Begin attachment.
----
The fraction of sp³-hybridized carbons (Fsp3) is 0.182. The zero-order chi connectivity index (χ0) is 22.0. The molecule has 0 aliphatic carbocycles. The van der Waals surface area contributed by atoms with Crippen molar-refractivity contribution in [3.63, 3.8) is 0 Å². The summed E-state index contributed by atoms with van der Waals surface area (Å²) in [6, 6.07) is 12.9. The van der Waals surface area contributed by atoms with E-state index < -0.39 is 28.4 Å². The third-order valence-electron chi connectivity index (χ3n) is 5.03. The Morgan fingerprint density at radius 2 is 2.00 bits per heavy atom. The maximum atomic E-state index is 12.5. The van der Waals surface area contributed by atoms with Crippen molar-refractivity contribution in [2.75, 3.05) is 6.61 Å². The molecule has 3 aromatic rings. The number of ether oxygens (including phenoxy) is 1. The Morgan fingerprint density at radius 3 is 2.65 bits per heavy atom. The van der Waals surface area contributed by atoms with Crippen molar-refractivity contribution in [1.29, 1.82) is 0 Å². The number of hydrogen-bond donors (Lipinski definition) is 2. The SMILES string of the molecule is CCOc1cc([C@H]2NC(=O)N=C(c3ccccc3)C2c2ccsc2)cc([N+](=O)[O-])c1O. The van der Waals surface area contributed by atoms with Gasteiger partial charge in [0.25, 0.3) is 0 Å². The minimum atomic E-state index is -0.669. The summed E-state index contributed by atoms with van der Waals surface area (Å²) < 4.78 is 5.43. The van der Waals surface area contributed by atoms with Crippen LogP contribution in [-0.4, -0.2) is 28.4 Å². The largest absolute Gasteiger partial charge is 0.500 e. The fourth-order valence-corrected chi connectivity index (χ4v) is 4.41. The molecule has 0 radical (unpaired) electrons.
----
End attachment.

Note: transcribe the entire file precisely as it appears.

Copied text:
The fraction of sp³-hybridized carbons (Fsp3) is 0.182. The zero-order chi connectivity index (χ0) is 22.0. The molecule has 0 aliphatic carbocycles. The van der Waals surface area contributed by atoms with Crippen molar-refractivity contribution in [3.63, 3.8) is 0 Å². The summed E-state index contributed by atoms with van der Waals surface area (Å²) in [6, 6.07) is 12.9. The van der Waals surface area contributed by atoms with E-state index < -0.39 is 28.4 Å². The third-order valence-electron chi connectivity index (χ3n) is 5.03. The Morgan fingerprint density at radius 2 is 2.00 bits per heavy atom. The maximum atomic E-state index is 12.5. The van der Waals surface area contributed by atoms with Crippen molar-refractivity contribution in [2.75, 3.05) is 6.61 Å². The molecule has 3 aromatic rings. The number of ether oxygens (including phenoxy) is 1. The Morgan fingerprint density at radius 3 is 2.65 bits per heavy atom. The van der Waals surface area contributed by atoms with Crippen molar-refractivity contribution in [1.29, 1.82) is 0 Å². The number of hydrogen-bond donors (Lipinski definition) is 2. The SMILES string of the molecule is CCOc1cc([C@H]2NC(=O)N=C(c3ccccc3)C2c2ccsc2)cc([N+](=O)[O-])c1O. The van der Waals surface area contributed by atoms with Gasteiger partial charge in [0.25, 0.3) is 0 Å². The minimum atomic E-state index is -0.669. The summed E-state index contributed by atoms with van der Waals surface area (Å²) < 4.78 is 5.43. The van der Waals surface area contributed by atoms with Crippen LogP contribution in [-0.4, -0.2) is 28.4 Å². The largest absolute Gasteiger partial charge is 0.500 e. The fourth-order valence-corrected chi connectivity index (χ4v) is 4.41. The molecule has 0 radical (unpaired) electrons.